If Milken’s Bonds Are “Junk” then Yunis’ Microloans Are “Junk” Too

(p. 167) The world owes a debt of gratitude to Mike Milken and his creative team. Did some people go too far? Yes. Did some of them take advantage of the freer flow of capital and end up doing more damage than good? Sure. But markets are messy. Major shifts in the flow of capital often lead to periods of excess before the pendulum swings back and equilibrium is restored. Mike Milken and his team made a major contribution to today’s market atmosphere of high liquidity, which in turn has also helped lift the world’s poor out of poverty. Today the Grameen Bank in Bangladesh has created microloans for mothers living on $2 a day. And that won Grameen the Nobel Prize. The Nobel Committee didn’t call microloans “junk” debt.

Wyly, Sam. 1,000 Dollars and an Idea: Entrepreneur to Billionaire. New York: Newmarket Press, 2008.

One thought on “If Milken’s Bonds Are “Junk” then Yunis’ Microloans Are “Junk” Too”

  1. I’ll admit some degree of ignorance concerning Mike Milken beyond what a quick wikipedia glance tells me, but I’m fairly familiar with Yunus (I thought there were interesting ideas in both of his books “Banker to the Poor” and “Creating a World Without Poverty”). The idea of using social pressure to “enforce” a certain behavior (in this case, motivating poor borrowers with no collateral) is one of the great strides in economics.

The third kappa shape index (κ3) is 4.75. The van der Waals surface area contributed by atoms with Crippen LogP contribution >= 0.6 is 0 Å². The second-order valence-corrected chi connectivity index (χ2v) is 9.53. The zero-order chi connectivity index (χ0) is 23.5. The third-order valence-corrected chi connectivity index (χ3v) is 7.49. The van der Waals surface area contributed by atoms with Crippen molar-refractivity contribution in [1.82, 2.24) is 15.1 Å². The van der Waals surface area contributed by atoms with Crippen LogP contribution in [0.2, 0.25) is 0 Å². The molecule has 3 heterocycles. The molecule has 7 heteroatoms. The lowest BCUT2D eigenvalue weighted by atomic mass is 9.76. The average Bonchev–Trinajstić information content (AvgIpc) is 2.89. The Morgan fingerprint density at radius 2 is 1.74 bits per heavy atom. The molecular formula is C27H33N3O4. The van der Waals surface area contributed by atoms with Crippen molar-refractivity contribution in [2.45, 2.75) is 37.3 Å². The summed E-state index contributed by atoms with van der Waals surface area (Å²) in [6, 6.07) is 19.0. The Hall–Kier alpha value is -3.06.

I had the great pleasure to meet and have drinks with economist John List in DC a few years back and I got to pick his brain about similar experiments he was doing with disadvantaged youth in Chicago in an effort to incentivize academic performance as well as disincentivize teen pregnancy. I don’t know if he has published his findings yet, but it was fascinating stuff to talk about.
    But when we talk about anything in finance, even if people are actually being helped, a lot of otherwise well-meaning people balk at the idea that things like “interest” are introduced or the possibility that the money is returned to the lender. I think it creates a bit of cognitive dissonance with them: we don’t help people by just handing them something–you help them by empowering and motivating them. But that makes some people extremely uncomfortable and it’s too bad because there aren’t any shortcuts out of poverty.

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